Emergency Info

Guidelines on when to call the Emergency Services 999 for unwell recreational drug users

Call 999 if ANY one of the following is present:

Unconsciousness – if the patient does not respond to vocal commands, requires painful stimulus (e.g. pressure across the fingernails) to respond or does not respond at all.

Significant agitation (e.g. pacing around the room) or aggression not settling within 15 minutes.

Seizures (e.g. a convulsion similar to an epileptic fit)

Breathing difficulties such as fast breathing rate which does not settle within 15 minutes.

Heart rate over 140 beats per minute not settling within 5 minutes.

Temperature over 38.5 not settling after about 5 minutes of rest, or if very flushed and feels very hot if no thermometer is available.

Blood pressure – Systolic (“upper pressure”) over 180mmHg, or Diastolic (“lower pressure”) over 110mmHg on two repeated blood pressure measurements.

Other concerns – if there are any other concerns (e.g. severe headache, chest pain).


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CCTV and body-worn cameras


CCTV can be used to deter and detect drug use, drug dealing or other problems. There is need for a balance in using CCTV. It can be effective in deterring drug dealing, but should not be used to intrude on the legitimate privacy of club goers. It is particularly useful to cover entrance areas and secluded areas of the venue which could be used for drug dealing.

Some clubs have also used CCTV to deter sexual harassment of customers which sometimes happens disproportionately in the corridors and areas outside toilets (since predatory individuals can target these areas). These locations need to be well-lit to ensure that CCTV cameras operate effectively.

Code of practice

Those operating CCTV are required to have the appropriate license from the SIA and to comply with the code of practice laid down by the Information Commissioner.

There should be a clear policy which ensures that digital media are securely stored and access to them only granted to appropriate personnel. Perhaps the most effective use of CCTV is the ability to send out a clear deterrent message to drug dealers and those carrying weapons including firearms, that the identity of everyone entering a venue is recorded.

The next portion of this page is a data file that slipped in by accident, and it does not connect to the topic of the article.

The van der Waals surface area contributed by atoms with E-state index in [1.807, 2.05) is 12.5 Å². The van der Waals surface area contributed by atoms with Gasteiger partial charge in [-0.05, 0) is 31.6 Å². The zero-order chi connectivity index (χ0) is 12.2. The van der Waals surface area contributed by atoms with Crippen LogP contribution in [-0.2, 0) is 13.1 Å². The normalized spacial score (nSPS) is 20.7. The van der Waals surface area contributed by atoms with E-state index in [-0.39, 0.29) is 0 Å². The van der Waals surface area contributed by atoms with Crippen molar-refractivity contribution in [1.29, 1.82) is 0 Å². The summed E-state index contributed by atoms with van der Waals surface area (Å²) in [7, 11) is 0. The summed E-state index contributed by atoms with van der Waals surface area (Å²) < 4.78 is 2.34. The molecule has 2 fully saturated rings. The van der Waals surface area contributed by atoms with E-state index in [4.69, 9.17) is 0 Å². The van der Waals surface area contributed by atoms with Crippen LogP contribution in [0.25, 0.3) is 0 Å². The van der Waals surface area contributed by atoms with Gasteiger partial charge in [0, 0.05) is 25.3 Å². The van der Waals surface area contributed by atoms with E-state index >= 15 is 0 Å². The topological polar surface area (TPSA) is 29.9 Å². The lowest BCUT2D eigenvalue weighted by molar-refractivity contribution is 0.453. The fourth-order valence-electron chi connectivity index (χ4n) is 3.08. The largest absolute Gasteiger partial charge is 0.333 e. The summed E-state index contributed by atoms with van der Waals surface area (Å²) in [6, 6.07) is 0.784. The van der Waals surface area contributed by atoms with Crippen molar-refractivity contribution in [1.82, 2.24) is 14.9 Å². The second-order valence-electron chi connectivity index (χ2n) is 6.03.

Where it is not a condition of the licence, it is recommended that footage should be kept for 31 days and licence holders should ensure that there is sufficient digital storage for this purpose. Where police are called to deal with a crime, including the apprehension of drug dealers it would assist if the footage could be made immediately available this will allow police to deal immediately with the investigation and could increase the likelihood of a conviction.

Body-worm cameras

At some venues security staff have started to wear body cameras which record constantly. The footage is uploaded securely with a buffer period, typically of 30 seconds, being constantly over-written. When a door supervisor presses the record button, this enables the camera to preserve footage from 30 seconds previous to the button press.

Body worn cameras have been found to safeguard staff and the licensee and have been found to be much more reliable than CCTV since sound is also recorded; audio recordings often provide important evidence about the cause of an altercation.


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